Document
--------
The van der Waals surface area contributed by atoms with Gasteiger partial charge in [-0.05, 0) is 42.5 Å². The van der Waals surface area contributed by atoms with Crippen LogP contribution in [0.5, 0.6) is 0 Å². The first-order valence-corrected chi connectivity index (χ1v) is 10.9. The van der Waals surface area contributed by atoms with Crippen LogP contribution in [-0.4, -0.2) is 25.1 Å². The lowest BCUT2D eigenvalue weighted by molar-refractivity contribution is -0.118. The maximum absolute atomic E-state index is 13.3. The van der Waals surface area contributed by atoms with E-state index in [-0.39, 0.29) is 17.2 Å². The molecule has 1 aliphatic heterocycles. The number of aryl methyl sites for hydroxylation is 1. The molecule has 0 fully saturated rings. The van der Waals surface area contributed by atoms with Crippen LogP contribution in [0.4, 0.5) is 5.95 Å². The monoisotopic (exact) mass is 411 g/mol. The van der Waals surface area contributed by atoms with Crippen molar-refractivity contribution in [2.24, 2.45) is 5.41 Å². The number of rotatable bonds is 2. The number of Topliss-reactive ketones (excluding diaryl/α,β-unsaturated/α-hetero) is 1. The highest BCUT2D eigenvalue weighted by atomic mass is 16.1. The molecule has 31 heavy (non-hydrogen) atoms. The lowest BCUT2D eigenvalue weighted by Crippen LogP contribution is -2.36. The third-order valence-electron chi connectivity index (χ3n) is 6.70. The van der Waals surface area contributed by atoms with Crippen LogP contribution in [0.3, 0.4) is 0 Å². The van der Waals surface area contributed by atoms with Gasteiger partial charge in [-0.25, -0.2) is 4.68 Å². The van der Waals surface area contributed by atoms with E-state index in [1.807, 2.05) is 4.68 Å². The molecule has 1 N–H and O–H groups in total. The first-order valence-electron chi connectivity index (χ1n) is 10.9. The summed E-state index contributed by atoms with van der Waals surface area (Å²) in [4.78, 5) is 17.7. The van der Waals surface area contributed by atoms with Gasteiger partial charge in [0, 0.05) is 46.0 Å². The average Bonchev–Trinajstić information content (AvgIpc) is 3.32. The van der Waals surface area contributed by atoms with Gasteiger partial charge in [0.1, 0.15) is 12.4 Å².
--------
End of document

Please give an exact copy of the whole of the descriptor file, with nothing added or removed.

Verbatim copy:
The van der Waals surface area contributed by atoms with Gasteiger partial charge in [-0.05, 0) is 42.5 Å². The van der Waals surface area contributed by atoms with Crippen LogP contribution in [0.5, 0.6) is 0 Å². The first-order valence-corrected chi connectivity index (χ1v) is 10.9. The van der Waals surface area contributed by atoms with Crippen LogP contribution in [-0.4, -0.2) is 25.1 Å². The lowest BCUT2D eigenvalue weighted by molar-refractivity contribution is -0.118. The maximum absolute atomic E-state index is 13.3. The van der Waals surface area contributed by atoms with E-state index in [-0.39, 0.29) is 17.2 Å². The molecule has 1 aliphatic heterocycles. The number of aryl methyl sites for hydroxylation is 1. The molecule has 0 fully saturated rings. The van der Waals surface area contributed by atoms with Crippen LogP contribution in [0.4, 0.5) is 5.95 Å². The monoisotopic (exact) mass is 411 g/mol. The van der Waals surface area contributed by atoms with Crippen molar-refractivity contribution in [2.24, 2.45) is 5.41 Å². The number of rotatable bonds is 2. The number of Topliss-reactive ketones (excluding diaryl/α,β-unsaturated/α-hetero) is 1. The highest BCUT2D eigenvalue weighted by atomic mass is 16.1. The molecule has 31 heavy (non-hydrogen) atoms. The lowest BCUT2D eigenvalue weighted by Crippen LogP contribution is -2.36. The third-order valence-electron chi connectivity index (χ3n) is 6.70. The van der Waals surface area contributed by atoms with Crippen LogP contribution in [0.3, 0.4) is 0 Å². The van der Waals surface area contributed by atoms with Gasteiger partial charge in [-0.25, -0.2) is 4.68 Å². The van der Waals surface area contributed by atoms with E-state index in [1.807, 2.05) is 4.68 Å². The molecule has 1 N–H and O–H groups in total. The first-order valence-electron chi connectivity index (χ1n) is 10.9. The summed E-state index contributed by atoms with van der Waals surface area (Å²) in [4.78, 5) is 17.7. The van der Waals surface area contributed by atoms with Gasteiger partial charge in [0, 0.05) is 46.0 Å². The average Bonchev–Trinajstić information content (AvgIpc) is 3.32. The van der Waals surface area contributed by atoms with Gasteiger partial charge in [0.1, 0.15) is 12.4 Å².